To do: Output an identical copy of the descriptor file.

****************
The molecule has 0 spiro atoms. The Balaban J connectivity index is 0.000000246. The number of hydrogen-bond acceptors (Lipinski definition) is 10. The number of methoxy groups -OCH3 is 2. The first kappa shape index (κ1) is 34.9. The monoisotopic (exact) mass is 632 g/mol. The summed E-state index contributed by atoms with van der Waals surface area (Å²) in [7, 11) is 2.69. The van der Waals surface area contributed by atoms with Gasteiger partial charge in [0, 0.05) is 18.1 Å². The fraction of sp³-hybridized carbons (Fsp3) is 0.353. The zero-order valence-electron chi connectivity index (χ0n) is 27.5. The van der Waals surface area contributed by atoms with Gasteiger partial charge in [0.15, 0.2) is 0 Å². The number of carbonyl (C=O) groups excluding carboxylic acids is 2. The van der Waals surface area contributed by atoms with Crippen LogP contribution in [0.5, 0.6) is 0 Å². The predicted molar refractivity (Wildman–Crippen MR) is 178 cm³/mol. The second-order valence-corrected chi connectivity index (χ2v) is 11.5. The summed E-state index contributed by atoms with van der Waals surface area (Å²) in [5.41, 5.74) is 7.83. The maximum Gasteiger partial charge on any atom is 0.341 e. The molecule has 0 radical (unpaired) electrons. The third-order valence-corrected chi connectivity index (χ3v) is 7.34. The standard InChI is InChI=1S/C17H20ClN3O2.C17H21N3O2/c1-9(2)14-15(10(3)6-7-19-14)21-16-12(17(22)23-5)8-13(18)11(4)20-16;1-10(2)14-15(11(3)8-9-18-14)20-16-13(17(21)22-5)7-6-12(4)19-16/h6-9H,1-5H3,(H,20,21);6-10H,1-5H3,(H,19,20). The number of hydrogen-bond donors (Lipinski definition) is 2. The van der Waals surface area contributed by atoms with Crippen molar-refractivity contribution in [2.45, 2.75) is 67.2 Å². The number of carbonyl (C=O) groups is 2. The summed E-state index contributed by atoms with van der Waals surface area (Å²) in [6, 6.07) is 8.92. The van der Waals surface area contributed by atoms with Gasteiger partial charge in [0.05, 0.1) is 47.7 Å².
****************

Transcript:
The molecule has 0 spiro atoms. The Balaban J connectivity index is 0.000000246. The number of hydrogen-bond acceptors (Lipinski definition) is 10. The number of methoxy groups -OCH3 is 2. The first kappa shape index (κ1) is 34.9. The monoisotopic (exact) mass is 632 g/mol. The summed E-state index contributed by atoms with van der Waals surface area (Å²) in [7, 11) is 2.69. The van der Waals surface area contributed by atoms with Gasteiger partial charge in [0, 0.05) is 18.1 Å². The fraction of sp³-hybridized carbons (Fsp3) is 0.353. The zero-order valence-electron chi connectivity index (χ0n) is 27.5. The van der Waals surface area contributed by atoms with Gasteiger partial charge in [0.15, 0.2) is 0 Å². The number of carbonyl (C=O) groups excluding carboxylic acids is 2. The van der Waals surface area contributed by atoms with Crippen LogP contribution in [0.5, 0.6) is 0 Å². The predicted molar refractivity (Wildman–Crippen MR) is 178 cm³/mol. The second-order valence-corrected chi connectivity index (χ2v) is 11.5. The summed E-state index contributed by atoms with van der Waals surface area (Å²) in [5.41, 5.74) is 7.83. The maximum Gasteiger partial charge on any atom is 0.341 e. The molecule has 0 radical (unpaired) electrons. The third-order valence-corrected chi connectivity index (χ3v) is 7.34. The standard InChI is InChI=1S/C17H20ClN3O2.C17H21N3O2/c1-9(2)14-15(10(3)6-7-19-14)21-16-12(17(22)23-5)8-13(18)11(4)20-16;1-10(2)14-15(11(3)8-9-18-14)20-16-13(17(21)22-5)7-6-12(4)19-16/h6-9H,1-5H3,(H,20,21);6-10H,1-5H3,(H,19,20). The number of hydrogen-bond donors (Lipinski definition) is 2. The van der Waals surface area contributed by atoms with Crippen molar-refractivity contribution in [2.45, 2.75) is 67.2 Å². The number of carbonyl (C=O) groups is 2. The summed E-state index contributed by atoms with van der Waals surface area (Å²) in [6, 6.07) is 8.92. The van der Waals surface area contributed by atoms with Gasteiger partial charge in [0.05, 0.1) is 47.7 Å².